People stand in line to enter the Supreme Court, March 28, 2018, in Washington, where the court heard arguments on a gerrymandering case. The justices heard arguments in an appeal filed by Republicans in Maryland.
People stand in line to enter the Supreme Court, March 28, 2018, in Washington, where the court heard arguments on a gerrymandering case. The justices heard arguments in an appeal filed by Republicans in Maryland.

WASHINGTON - The Supreme Court is plunging back into the issue of whether electoral districts can be too partisan.

Disputes have arisen in cases involving North Carolina's heavily Republican congressional map and a Democratic congressional district in Maryland, and the justices said Friday they will hear arguments in March.

The high court could come out with the first limits on partisan politics in the drawing of electoral districts, but also could ultimately decide that federal judges have no role in trying to police political mapmaking.

The court took up the issue of partisan gerrymandering last term in cases from Wisconsin and the same Maryland district, but the justices failed to reach a decision on limiting political line-drawing for political gain.

FILE - Supreme Court nominee Brett Kavanaugh testi
FILE - Supreme Court nominee Brett Kavanaugh testifies before the Senate Judiciary Committee on Capitol Hill in Washington, Sept. 27, 2018.

No history for Kavanaugh

Justice Anthony Kennedy had said he was open to limits. He has since retired, and Justice Brett Kavanaugh has taken Kennedy's seat. He has no judicial record on the issue.

The court again has taken one case in which Democrats are accused of unfairly limiting Republicans' political power and one in which Republicans are the alleged culprits. The court also has the entire North Carolina congressional map before it, but only the one Maryland district.

In both cases, however, lower courts have found that the party in charge of redistricting — Republicans in North Carolina, Democrats in Maryland — egregiously violated the rights of voters in the other party.

The North Carolina map was redrawn in 2016 because federal courts determined two districts originally drawn in 2011 were illegal because of excessive racial bias.

In November, Republicans won at least nine of the 13 seats in North Carolina's congressional delegation and appeared to have won a 10th seat, in keeping with how many they held before the 2016 remapping. But state election officials have so far declined to certify the results in the 9th District in south-central North Carolina because of allegations of absentee ballot fraud.

A key Republican in the North Carolina redistricting process, state Rep. David Lewis, has said that he drew 10 Republican districts because he did not "believe it's possible to draw a map with 11 Republicans and two Democrats."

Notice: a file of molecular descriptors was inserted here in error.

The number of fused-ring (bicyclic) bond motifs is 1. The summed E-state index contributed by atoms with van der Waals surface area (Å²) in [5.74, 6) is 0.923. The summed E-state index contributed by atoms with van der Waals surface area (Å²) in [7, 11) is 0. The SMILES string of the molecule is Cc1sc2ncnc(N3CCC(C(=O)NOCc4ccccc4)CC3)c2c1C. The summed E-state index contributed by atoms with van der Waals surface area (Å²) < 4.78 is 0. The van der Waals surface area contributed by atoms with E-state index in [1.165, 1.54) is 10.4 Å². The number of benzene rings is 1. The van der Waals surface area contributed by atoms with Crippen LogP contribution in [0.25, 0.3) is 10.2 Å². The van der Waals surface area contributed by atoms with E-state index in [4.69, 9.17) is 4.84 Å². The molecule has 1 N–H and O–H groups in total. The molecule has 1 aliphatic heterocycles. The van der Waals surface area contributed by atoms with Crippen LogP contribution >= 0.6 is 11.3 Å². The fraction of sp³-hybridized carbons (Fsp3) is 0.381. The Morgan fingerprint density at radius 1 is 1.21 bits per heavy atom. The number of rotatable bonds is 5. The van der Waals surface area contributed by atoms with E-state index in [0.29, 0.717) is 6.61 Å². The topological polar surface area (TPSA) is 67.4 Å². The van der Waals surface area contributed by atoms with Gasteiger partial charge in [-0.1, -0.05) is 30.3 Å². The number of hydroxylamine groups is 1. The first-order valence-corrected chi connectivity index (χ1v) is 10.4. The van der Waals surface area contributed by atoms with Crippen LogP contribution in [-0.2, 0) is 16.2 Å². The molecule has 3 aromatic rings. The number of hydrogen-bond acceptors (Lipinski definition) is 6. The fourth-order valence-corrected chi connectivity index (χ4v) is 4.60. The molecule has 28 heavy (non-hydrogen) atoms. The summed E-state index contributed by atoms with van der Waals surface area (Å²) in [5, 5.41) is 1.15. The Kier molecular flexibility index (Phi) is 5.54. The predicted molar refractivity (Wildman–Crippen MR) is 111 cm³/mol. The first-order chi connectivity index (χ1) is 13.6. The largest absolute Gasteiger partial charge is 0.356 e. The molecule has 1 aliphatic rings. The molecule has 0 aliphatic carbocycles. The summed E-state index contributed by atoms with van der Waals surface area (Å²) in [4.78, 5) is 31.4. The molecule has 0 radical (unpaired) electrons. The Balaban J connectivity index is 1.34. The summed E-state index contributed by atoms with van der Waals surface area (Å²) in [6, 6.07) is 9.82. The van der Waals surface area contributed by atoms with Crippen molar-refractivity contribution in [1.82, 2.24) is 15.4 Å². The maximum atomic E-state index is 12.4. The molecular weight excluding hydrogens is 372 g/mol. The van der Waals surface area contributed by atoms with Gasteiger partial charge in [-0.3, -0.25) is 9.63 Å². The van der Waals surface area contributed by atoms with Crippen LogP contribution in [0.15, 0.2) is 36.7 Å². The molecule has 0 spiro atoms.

Three-judge panel reviews decision

In January, a three-judge court found that the map violated the Constitution and ordered the state to come up with a new plan quickly, in time for the 2018 elections. But the Supreme Court delayed enforcement of the court order, mainly because the justices already were considering the partisan districting cases from Maryland and Wisconsin.

When those cases did not settle the issue, the high court ordered the three judges to take a new look at their earlier decision. They reaffirmed the ruling in August, but also concluded there wasn't enough time to put new districts in place for 2018.

Common Cause, the watchdog group that supports limits on partisan line-drawing, is leading the challenge to the North Carolina districts. "Whether it is Democrats or Republicans manipulating the election maps, gerrymanders cheat voters out of true representation," Common Cause president Karen Hobert Flynn said in a statement. "The Supreme Court has the opportunity to set a clear standard that will restore a meaningful vote to millions of Americans disenfranchised by gerrymanders in Maryland, North Carolina and across the country."

Bill D'Elia, a spokesman for North Carolina Republican state Senate leader Phil Berger, said Friday that Democrats have been looking for much of this decade to find judges who will redraw maps that will boost their candidates. "We hope the Supreme Court finally puts this nonsense to rest and that Democrats go back to the old-fashioned way of winning elections: convincing people to vote for them," D'Elia said in an email. 

In Maryland, Democratic Rep. David Trone was sworn into office Thursday to represent a district that runs from the Washington suburbs to the rural northwest corner of the state. Democrats who controlled the redistricting process overhauled the district in 2011, turning what had been a reliably Republican stronghold into a Democratic district.

Republicans files suit

Several Republican voters sued over the new district's boundaries, claiming it unfairly favored Democrats.

A day after the November elections, a three-judge panel agreed with the Republicans who sued and ordered Maryland officials to draw a new congressional redistricting plan that isn't tainted by partisan gerrymandering.

Judge Paul Niemeyer of the U.S. Court of Appeals for the 4th Circuit said in his opinion for the panel that the Maryland congressional map removed roughly 66,000 Republican voters from the district and added around 24,000 Democratic voters, "bringing about the single greatest alteration of voter makeup in any district in the Nation following the 2010 census."

Trone is not a party to the case, but he filed a legal brief in which he said he "is no fan of partisan gerrymandering, but that does not mean it is a terminal disease, much less one that the judiciary can or should cure."